Medical Innovation Exchange

Sanofi makes $75M preclinical bet to join Roche, Novartis and more in congested Parkinson's field

Add Sanofi to the list of companies aiming to treat Parkinson’s disease by targeting alpha-synuclein. The Big Pharma has claimed a spot toward the back of the pack by paying $75 million upfront for the global rights to a preclinical bispecific that targets the protein.

Sanofi is picking up the rights to the drug, which is currently called ABL301, from South Korea’s ABL Bio in return for the upfront fee and the promise of up to $985 million in milestones. ABL landed the deal after generating preclinical evidence that ABL301 crosses the blood-brain barrier (BBB) more efficiently than a monoclonal antibody and reduces brain aggregated alpha-synuclein.

ABL tried to equip ABL301 to cross the BBB through the use of Grabody-B, a non-neutralizing anti-IGF1R antibody that is designed to act as a molecular shuttle. If ABL is right, the anti-IGF1R part of the bispecific will increase uptake in the brain, and the anti-alpha-synuclein part will tackle the cause of Parkinson’s.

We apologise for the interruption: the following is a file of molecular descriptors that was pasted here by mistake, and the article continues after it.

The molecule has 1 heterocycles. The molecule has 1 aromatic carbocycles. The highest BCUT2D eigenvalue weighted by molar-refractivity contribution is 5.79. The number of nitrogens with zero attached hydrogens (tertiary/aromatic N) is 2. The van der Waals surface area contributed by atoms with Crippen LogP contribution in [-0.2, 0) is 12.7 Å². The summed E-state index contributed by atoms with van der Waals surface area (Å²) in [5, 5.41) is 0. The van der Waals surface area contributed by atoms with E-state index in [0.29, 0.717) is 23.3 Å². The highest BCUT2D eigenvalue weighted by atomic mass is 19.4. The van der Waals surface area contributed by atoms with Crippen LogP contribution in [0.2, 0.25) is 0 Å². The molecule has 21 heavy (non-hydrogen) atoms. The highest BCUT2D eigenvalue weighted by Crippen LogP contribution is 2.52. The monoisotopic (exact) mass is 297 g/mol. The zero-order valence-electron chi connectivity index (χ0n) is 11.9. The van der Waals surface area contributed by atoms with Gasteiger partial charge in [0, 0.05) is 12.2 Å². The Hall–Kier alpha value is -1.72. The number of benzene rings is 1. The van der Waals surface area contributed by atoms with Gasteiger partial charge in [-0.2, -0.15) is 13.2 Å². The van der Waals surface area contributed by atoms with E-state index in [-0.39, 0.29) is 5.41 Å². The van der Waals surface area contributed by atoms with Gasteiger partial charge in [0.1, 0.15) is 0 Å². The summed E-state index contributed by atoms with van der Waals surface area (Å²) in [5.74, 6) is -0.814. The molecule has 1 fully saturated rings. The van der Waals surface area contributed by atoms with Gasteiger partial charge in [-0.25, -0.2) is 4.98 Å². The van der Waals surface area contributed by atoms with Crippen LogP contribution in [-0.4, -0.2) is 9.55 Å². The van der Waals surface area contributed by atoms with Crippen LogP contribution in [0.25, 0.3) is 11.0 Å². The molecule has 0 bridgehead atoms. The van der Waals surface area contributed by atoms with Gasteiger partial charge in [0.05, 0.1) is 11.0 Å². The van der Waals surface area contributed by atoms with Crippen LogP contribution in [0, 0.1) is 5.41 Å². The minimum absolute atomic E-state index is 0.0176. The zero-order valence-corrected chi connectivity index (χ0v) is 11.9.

The approach puts a twist on monoclonal antibodies in development. Roche and Prothena are running a phase 2 trial of an antibody against aggregated alpha-synuclein. However, the drug, prasinezumab, delivered mixed data in an earlier study. Biogen has already walked away from a similar molecule after failing to achieve proof of concept. AstraZeneca and Lundbeck also have anti-alpha-synuclein antibodies.  

RELATED: Novartis pays UCB $150M to join Roche in Parkinson’s race

If BBB penetration is limiting the efficacy of the monoclonals, ABL301 could represent an improvement on many of the current clinical candidates. However, the field also features anti-alpha-synuclein vaccines, such as AC Immune’s prospect, along with a clutch of small molecules. Novartis put UCB’s small molecule on the map late last year when it paid $150 million upfront for the clinical-phase candidate.

ABL301 is trailing all those programs. The terms of the deal, which features $45 million in near-term milestones, call for ABL to lead preclinical development and a phase 1 clinical trial of ABL301. Sanofi will handle all work beyond the early-phase study.


Nick Paul

Leave a Comment

Your email address will not be published. Required fields are marked *

Leave the field below empty!